Externally rotating the ankles not only creates the right tension, but it also stabilizes the back and forces the torso upright. Mobility guru Kelly Starrett says the movement is important for the set-up of the deadlift as well as the Olympic lifts.
“I contend that if you turn that foot out as an unconscious compromise, you’re immediately going to collapse through the ankle,” he says. “And that sets me up so my only plane of force is to rotate in—’cause it’s difficult to rotate out—and there I’ve collapsed and there’s my ACL.”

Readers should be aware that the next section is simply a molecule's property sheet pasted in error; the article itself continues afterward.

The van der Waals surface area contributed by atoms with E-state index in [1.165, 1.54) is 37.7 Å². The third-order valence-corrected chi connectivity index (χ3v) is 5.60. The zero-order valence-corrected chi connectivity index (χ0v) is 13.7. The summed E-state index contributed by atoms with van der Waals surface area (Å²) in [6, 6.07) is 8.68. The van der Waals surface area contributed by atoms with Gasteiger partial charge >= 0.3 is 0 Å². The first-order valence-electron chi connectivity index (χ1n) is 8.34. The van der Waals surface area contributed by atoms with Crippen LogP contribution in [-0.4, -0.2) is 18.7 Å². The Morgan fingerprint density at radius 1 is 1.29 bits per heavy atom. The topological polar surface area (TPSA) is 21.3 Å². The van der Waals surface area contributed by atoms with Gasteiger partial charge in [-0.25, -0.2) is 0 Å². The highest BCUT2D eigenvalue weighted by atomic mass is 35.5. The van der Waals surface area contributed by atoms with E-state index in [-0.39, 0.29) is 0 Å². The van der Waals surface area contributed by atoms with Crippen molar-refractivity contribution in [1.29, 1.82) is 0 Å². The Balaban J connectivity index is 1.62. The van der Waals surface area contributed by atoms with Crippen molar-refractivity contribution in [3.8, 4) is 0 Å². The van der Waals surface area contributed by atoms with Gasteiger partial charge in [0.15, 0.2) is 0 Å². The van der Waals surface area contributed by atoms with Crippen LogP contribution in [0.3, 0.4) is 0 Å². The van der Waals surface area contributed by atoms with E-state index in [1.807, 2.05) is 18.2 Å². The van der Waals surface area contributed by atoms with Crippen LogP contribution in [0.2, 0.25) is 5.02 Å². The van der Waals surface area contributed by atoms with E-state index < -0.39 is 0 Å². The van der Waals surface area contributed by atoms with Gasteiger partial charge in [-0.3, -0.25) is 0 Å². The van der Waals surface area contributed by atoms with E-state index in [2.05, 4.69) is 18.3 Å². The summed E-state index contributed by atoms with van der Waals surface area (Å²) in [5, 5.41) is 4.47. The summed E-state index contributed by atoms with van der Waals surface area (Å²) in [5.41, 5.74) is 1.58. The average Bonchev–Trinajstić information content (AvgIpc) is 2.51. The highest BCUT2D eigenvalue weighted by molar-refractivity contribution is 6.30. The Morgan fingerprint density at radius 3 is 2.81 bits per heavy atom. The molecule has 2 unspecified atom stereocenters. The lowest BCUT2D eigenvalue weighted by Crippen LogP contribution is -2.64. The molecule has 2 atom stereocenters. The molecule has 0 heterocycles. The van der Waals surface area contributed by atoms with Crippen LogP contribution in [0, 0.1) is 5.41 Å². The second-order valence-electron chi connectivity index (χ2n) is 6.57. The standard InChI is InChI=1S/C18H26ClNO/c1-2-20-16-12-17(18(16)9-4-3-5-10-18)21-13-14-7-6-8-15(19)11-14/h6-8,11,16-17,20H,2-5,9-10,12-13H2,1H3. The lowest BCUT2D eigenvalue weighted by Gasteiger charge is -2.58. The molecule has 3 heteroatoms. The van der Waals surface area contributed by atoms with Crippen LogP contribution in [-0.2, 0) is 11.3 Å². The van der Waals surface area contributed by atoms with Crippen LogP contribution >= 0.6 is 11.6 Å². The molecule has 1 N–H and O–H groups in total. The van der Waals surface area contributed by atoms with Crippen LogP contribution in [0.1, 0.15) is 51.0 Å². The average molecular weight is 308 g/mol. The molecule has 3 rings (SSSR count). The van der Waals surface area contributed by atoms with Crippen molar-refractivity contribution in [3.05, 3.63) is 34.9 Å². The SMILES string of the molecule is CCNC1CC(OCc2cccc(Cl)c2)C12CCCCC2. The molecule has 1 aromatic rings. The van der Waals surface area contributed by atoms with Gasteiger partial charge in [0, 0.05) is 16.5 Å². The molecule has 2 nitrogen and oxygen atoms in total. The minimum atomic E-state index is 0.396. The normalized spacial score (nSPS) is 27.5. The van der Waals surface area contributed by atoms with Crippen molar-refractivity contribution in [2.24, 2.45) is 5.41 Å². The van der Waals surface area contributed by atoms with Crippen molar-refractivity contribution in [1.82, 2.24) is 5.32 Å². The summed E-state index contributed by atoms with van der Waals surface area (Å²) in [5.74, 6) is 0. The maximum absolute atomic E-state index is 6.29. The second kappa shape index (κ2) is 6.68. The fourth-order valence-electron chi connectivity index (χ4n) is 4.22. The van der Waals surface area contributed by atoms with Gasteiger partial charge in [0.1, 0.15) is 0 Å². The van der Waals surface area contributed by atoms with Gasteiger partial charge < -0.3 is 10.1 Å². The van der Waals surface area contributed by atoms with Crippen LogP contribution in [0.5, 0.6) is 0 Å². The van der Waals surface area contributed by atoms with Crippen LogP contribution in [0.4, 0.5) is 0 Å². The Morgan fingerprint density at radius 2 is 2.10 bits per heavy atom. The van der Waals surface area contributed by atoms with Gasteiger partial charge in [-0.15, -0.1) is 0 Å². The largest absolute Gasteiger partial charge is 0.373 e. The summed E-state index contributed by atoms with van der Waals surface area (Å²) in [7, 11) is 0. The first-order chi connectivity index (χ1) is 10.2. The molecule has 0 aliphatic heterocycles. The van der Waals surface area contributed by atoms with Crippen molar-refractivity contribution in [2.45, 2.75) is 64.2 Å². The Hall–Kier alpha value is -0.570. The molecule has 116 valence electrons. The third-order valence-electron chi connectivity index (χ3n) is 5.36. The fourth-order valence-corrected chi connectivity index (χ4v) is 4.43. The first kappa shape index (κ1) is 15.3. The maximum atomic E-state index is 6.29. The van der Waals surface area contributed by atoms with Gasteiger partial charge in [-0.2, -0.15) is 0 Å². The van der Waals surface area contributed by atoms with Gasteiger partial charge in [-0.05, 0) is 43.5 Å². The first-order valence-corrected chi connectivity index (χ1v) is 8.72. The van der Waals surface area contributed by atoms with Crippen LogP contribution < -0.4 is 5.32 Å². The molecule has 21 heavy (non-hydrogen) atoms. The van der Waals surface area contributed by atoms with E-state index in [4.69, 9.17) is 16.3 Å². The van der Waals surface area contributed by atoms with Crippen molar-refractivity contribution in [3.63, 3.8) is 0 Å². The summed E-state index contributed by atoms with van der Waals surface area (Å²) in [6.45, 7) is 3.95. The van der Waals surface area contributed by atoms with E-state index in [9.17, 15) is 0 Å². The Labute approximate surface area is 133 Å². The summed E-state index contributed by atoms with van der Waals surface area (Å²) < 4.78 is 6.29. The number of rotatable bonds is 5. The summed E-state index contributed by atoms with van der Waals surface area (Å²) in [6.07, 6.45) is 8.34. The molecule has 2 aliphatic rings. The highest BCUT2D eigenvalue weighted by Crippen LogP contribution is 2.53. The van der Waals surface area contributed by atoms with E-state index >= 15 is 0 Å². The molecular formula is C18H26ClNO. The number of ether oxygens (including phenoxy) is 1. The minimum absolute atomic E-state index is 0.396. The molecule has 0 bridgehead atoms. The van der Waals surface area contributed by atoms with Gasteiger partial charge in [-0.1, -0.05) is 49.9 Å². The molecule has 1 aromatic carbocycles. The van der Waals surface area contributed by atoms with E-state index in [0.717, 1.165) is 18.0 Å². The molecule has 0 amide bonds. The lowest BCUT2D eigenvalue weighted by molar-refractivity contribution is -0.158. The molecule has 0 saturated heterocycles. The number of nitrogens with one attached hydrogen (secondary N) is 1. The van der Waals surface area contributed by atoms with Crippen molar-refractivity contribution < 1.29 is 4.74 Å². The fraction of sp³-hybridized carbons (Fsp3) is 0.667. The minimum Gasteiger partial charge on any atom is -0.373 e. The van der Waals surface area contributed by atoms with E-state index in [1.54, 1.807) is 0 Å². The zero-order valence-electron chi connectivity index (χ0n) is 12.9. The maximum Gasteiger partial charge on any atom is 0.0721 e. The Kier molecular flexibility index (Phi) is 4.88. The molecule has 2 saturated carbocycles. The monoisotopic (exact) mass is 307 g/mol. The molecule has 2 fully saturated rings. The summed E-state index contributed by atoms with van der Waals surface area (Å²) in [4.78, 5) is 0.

Cuing “knees out” can accomplish the same effect, Starrett says, citing Coach Mike Burgener.
“I shove my knees out—that allows me to really drop my torso into an upright position, and now I’m just into transition so easily,” he explains. “How do I get out of transition so I can jump longer and have movement options? I do that with external rotation.”
Additional reading: Learning the Olympic Lifts: The Stance by Mike Burgener and Tony Budding, published Nov. 1, 2006.